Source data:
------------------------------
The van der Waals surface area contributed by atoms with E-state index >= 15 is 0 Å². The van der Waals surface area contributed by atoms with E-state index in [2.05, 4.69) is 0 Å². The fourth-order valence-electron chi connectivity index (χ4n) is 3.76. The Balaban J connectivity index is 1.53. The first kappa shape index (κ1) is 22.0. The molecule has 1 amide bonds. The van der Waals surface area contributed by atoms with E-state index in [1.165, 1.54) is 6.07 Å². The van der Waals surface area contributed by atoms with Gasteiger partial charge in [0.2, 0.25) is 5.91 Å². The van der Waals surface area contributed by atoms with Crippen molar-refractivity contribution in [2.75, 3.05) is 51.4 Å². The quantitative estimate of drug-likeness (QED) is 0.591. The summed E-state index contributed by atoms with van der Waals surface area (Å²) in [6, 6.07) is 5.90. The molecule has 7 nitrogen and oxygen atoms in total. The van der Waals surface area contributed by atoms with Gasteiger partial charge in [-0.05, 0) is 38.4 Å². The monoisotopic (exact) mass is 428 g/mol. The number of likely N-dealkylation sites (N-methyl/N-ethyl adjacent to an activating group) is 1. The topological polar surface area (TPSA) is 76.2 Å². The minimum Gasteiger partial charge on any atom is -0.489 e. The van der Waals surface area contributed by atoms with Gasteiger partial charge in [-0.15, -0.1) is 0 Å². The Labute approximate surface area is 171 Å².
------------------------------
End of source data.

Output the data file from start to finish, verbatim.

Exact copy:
The van der Waals surface area contributed by atoms with E-state index >= 15 is 0 Å². The van der Waals surface area contributed by atoms with E-state index in [2.05, 4.69) is 0 Å². The fourth-order valence-electron chi connectivity index (χ4n) is 3.76. The Balaban J connectivity index is 1.53. The first kappa shape index (κ1) is 22.0. The molecule has 1 amide bonds. The van der Waals surface area contributed by atoms with E-state index in [1.165, 1.54) is 6.07 Å². The van der Waals surface area contributed by atoms with Gasteiger partial charge in [0.2, 0.25) is 5.91 Å². The van der Waals surface area contributed by atoms with Crippen molar-refractivity contribution in [2.75, 3.05) is 51.4 Å². The quantitative estimate of drug-likeness (QED) is 0.591. The summed E-state index contributed by atoms with van der Waals surface area (Å²) in [6, 6.07) is 5.90. The molecule has 7 nitrogen and oxygen atoms in total. The van der Waals surface area contributed by atoms with Gasteiger partial charge in [-0.05, 0) is 38.4 Å². The monoisotopic (exact) mass is 428 g/mol. The number of likely N-dealkylation sites (N-methyl/N-ethyl adjacent to an activating group) is 1. The topological polar surface area (TPSA) is 76.2 Å². The minimum Gasteiger partial charge on any atom is -0.489 e. The van der Waals surface area contributed by atoms with Gasteiger partial charge in [-0.15, -0.1) is 0 Å². The Labute approximate surface area is 171 Å².